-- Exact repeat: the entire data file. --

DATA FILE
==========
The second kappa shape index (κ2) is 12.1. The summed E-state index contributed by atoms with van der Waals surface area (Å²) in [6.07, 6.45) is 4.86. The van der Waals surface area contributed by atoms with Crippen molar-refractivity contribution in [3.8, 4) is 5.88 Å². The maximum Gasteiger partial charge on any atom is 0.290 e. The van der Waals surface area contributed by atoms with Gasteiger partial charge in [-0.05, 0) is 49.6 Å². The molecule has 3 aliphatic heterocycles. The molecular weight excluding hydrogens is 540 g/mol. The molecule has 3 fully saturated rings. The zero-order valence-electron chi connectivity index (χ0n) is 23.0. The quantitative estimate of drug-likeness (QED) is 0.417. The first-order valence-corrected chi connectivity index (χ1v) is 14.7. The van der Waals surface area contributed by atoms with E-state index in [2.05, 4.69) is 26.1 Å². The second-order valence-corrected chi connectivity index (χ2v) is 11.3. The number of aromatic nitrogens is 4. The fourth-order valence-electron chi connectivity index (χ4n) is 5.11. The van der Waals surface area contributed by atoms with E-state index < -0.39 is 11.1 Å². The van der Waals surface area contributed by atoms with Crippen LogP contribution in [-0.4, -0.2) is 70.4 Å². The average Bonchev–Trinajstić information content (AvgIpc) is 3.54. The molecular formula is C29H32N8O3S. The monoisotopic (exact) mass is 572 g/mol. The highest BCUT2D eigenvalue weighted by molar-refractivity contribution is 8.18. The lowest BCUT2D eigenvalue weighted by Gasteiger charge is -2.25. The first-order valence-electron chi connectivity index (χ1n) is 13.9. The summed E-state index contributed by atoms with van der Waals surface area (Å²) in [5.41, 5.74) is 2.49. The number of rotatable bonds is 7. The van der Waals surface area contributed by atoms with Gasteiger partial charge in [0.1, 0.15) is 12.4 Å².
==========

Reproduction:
The second kappa shape index (κ2) is 12.1. The summed E-state index contributed by atoms with van der Waals surface area (Å²) in [6.07, 6.45) is 4.86. The van der Waals surface area contributed by atoms with Crippen molar-refractivity contribution in [3.8, 4) is 5.88 Å². The maximum Gasteiger partial charge on any atom is 0.290 e. The van der Waals surface area contributed by atoms with Gasteiger partial charge in [-0.05, 0) is 49.6 Å². The molecule has 3 aliphatic heterocycles. The molecular weight excluding hydrogens is 540 g/mol. The molecule has 3 fully saturated rings. The zero-order valence-electron chi connectivity index (χ0n) is 23.0. The quantitative estimate of drug-likeness (QED) is 0.417. The first-order valence-corrected chi connectivity index (χ1v) is 14.7. The van der Waals surface area contributed by atoms with E-state index in [2.05, 4.69) is 26.1 Å². The second-order valence-corrected chi connectivity index (χ2v) is 11.3. The number of aromatic nitrogens is 4. The fourth-order valence-electron chi connectivity index (χ4n) is 5.11. The van der Waals surface area contributed by atoms with E-state index < -0.39 is 11.1 Å². The van der Waals surface area contributed by atoms with Crippen LogP contribution in [-0.4, -0.2) is 70.4 Å². The average Bonchev–Trinajstić information content (AvgIpc) is 3.54. The molecular formula is C29H32N8O3S. The monoisotopic (exact) mass is 572 g/mol. The highest BCUT2D eigenvalue weighted by molar-refractivity contribution is 8.18. The lowest BCUT2D eigenvalue weighted by Gasteiger charge is -2.25. The first-order valence-electron chi connectivity index (χ1n) is 13.9. The summed E-state index contributed by atoms with van der Waals surface area (Å²) in [5.41, 5.74) is 2.49. The number of rotatable bonds is 7. The van der Waals surface area contributed by atoms with Gasteiger partial charge in [0.1, 0.15) is 12.4 Å².